My host’s partner, Hollywood.com, activated today the Hollywood Bar on all fan-sites.org sites without Gertie’s OK on the Bar design and in the process messed up the layouts of all the sites.
It’s been looked at now, and will be fixed ASAP but until then the Hollywood Bar messes up the layouts of the sites more or less, depending on the design.
I just added wonderful shoot by Jeff Vespa.
I added some pics that were lying on my hard drive for too long. I added some of them directly to the ‘Various’ album, because honestly, I have no idea where to put them after all this time. Also, added some early pics of Rachel.
The Small Steps Project’s annual charity auction is back.
Stars from Kate Moss to Vivienne Westwood have donated a pair of signed footwear to raise money for the charity, which provides support and aid to children and their families living on rubbish dumps around the world.
Don’t know yet if it’s a part of a bigger photo set or not – but I’m on it!
October 27, 2013: A new production of Harold Pinter’s Betrayal opens on Broadway, in a production directed by Mike Nichols and starring Daniel Craig, Rachel Weisz, and Rafe Spall. The 1978 reverse-chronology drama about interlocking marital infidelities, universally acknowledged a classic, is the Big Event of the fall season.
October 23, 2013: At a press performance a few days before the opening, all sorts of pairings and power games are observed. Glenn Close and Bette Midler sit together; Midler gets the aisle. Just as the lights dim, Gayle King rushes to join Oprah a few rows ahead. Neither gets the aisle! Javier Bardem does not seem to notice. He is on the aisle.
A few minutes later: A very tasteful, tranquil, and often beautiful performance of Betrayal begins. Its style is best exemplified by Ian MacNeil’s scenery — a series of translucent boxes that fit within one another like Matryoshka dolls and float into place as scene succeeds scene. Or do scenesprecede scenes? Both, really. Though the standard description of Pinter’s “reverse chronology” is inaccurate (people don’t speak backward, and several scenes in a row actually move forward) the overall trajectory is indeed toward the past. It begins in 1977, two years after the affair between Emma (Weisz) and Jerry (Spall) has ended, and ends in 1968, just as it’s beginning. In between, Emma’s husband, Robert (Craig), is at first nonchalant, then resigned, then furious, then oblivious. In this way, Pinter betrays a fundamental condition of drama, that actions cause consequences. Instead, he has consequences causing actions, at least until he betrays that betrayal. Either way, it’s a closed loop. And Pinter sets his traps so smartly that each one gets a laugh and a wince as it springs shut.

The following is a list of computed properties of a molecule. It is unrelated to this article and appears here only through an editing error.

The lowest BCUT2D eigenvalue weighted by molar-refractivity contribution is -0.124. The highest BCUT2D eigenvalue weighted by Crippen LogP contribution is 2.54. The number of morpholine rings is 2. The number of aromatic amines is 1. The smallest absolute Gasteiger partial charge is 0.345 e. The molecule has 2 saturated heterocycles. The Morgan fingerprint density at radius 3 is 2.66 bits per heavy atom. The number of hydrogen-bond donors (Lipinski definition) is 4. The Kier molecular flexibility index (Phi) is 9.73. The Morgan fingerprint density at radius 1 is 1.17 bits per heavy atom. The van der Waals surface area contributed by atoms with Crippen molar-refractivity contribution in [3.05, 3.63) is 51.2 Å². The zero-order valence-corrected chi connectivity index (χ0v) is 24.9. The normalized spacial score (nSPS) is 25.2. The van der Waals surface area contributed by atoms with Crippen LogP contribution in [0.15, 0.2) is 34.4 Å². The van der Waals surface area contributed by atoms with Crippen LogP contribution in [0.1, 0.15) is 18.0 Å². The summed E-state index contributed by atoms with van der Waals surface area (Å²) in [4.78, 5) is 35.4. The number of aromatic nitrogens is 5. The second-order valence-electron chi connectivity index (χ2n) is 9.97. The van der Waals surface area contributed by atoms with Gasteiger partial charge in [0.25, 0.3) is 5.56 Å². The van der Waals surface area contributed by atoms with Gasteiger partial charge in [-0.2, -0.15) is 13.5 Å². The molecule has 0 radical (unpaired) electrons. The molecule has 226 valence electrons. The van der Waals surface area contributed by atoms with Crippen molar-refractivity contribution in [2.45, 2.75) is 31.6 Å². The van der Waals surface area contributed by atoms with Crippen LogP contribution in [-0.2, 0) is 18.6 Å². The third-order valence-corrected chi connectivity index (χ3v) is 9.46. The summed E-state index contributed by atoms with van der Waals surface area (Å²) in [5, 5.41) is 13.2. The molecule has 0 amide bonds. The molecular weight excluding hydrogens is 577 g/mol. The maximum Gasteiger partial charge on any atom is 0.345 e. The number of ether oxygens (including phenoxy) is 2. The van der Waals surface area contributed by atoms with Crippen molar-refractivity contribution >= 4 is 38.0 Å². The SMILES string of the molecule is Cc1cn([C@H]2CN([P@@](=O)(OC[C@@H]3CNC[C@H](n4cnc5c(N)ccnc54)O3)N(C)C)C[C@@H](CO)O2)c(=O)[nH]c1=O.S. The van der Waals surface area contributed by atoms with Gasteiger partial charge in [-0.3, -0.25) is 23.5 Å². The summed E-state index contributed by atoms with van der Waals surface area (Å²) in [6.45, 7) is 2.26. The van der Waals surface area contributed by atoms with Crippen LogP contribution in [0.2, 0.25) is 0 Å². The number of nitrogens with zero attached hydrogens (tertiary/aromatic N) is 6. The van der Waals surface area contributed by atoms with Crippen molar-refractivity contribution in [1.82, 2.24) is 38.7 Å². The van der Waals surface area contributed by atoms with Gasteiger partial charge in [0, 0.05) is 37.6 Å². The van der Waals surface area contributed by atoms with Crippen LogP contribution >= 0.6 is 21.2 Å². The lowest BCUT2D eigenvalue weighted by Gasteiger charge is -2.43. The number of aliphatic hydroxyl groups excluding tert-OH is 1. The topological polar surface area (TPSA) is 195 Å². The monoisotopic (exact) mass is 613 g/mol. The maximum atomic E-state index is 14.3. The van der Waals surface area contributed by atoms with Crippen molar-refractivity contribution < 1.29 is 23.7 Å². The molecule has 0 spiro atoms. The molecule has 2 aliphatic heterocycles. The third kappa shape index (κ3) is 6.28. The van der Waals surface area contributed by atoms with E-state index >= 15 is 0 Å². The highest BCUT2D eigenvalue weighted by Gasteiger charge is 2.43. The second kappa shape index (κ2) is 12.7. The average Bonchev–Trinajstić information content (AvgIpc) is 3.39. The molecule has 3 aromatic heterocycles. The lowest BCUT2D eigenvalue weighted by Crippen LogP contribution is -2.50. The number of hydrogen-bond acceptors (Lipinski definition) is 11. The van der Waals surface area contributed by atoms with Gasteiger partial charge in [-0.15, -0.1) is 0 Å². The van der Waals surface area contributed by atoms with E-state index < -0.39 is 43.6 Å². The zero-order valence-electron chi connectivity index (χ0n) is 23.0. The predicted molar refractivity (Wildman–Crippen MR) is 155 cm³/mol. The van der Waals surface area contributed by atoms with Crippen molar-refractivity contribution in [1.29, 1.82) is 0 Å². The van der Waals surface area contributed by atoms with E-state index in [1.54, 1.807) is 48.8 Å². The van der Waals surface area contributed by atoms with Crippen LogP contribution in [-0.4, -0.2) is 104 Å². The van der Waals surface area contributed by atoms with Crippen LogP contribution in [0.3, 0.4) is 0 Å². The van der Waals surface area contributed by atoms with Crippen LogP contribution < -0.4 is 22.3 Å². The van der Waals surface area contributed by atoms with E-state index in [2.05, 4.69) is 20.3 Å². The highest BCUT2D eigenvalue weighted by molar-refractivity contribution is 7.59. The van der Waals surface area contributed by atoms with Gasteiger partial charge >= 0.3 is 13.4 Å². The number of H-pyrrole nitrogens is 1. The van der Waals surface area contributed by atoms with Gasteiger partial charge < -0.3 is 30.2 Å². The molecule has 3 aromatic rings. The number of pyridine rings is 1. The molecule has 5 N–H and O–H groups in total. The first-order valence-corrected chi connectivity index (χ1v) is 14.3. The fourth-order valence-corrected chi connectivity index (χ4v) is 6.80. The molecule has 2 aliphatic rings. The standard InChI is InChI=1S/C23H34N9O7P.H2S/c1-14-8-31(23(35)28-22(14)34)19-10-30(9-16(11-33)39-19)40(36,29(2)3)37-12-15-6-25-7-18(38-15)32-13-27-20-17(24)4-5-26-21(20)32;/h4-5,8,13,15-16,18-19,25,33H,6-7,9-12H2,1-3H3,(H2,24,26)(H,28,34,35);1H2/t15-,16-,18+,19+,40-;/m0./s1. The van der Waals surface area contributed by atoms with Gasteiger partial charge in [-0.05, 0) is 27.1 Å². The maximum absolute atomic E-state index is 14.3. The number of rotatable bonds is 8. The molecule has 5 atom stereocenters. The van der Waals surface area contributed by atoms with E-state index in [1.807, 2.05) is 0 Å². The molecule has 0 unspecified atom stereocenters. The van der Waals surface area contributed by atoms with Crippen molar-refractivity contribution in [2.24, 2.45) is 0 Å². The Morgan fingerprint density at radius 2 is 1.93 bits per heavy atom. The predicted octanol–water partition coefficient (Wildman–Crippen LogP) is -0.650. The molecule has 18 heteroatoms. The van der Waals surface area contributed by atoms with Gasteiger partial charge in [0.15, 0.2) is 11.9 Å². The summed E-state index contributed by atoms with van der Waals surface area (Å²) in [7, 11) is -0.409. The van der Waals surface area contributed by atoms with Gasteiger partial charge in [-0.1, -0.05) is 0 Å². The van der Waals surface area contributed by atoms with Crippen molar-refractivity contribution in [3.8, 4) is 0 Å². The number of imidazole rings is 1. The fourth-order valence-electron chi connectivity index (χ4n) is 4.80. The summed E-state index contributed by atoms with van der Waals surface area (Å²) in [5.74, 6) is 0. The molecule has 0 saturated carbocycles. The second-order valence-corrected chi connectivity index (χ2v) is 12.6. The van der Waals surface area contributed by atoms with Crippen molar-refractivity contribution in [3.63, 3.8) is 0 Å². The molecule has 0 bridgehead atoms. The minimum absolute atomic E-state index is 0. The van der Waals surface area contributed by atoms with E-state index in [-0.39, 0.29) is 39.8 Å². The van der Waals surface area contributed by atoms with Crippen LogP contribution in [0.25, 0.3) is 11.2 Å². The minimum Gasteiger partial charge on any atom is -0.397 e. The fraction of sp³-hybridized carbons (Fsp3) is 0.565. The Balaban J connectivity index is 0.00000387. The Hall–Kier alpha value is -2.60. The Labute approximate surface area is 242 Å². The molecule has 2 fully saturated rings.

Daniel Craig watches in the wings as his wife Rachel Weisz commits adultery every night with Rafe Spall.
It certainly raises the temperature of an already scorching production of Betrayal, Harold Pinter’s masterpiece of deceit about a married couple (played by Craig and Weisz) who cheat on each other.
Weisz’s Emma has been having an affair for seven years with Spall’s Jerry … who just happens to be the best friend of her husband Robert (Craig).
The play, as directed by Mike Nichols, sizzles with a passion that’s rarely revealed in other versions I’ve seen.